One of my own pieces of good fortune, when I left home at age 17, was that the unemployment rate for black 17-year-old males was in single digits that year — for the last time. The minimum-wage law was ten years old, and the wage specified in that law was now so low that it was irrelevant, after years of inflation. It was the same as if there were no minimum-wage law.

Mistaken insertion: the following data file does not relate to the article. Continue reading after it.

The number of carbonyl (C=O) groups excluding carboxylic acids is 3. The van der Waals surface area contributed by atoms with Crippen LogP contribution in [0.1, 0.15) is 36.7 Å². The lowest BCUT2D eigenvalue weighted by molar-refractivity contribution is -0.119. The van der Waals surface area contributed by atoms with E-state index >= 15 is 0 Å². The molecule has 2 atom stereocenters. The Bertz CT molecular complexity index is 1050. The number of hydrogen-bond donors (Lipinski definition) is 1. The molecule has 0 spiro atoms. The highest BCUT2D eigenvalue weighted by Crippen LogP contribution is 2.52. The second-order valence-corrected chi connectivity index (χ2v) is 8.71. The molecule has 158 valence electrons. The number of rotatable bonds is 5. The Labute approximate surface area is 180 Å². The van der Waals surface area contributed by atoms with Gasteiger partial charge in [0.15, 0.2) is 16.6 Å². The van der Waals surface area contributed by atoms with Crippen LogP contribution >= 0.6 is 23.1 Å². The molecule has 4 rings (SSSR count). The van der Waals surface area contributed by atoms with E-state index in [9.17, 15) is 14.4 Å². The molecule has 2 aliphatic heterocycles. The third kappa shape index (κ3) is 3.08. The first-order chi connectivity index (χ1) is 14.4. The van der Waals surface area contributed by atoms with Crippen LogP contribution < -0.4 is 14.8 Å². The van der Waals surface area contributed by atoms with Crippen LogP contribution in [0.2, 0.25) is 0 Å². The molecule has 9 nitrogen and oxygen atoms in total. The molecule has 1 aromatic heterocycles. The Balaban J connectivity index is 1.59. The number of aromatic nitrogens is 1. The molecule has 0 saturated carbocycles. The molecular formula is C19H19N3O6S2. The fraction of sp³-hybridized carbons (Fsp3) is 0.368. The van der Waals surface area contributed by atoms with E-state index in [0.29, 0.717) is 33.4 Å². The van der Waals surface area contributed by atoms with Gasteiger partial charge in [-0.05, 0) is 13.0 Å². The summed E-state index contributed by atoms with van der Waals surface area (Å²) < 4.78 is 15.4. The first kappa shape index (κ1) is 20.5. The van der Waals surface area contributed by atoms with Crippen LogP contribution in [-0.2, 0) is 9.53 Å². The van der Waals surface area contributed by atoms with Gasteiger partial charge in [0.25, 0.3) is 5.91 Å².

As the minimum wage kept getting raised, so did the unemployment rate for black 17-year-old males. In 1971 it was 33.4 percent — and it has never been under 30 percent since then. It has often been over 40 percent and, occasionally, over 50 percent.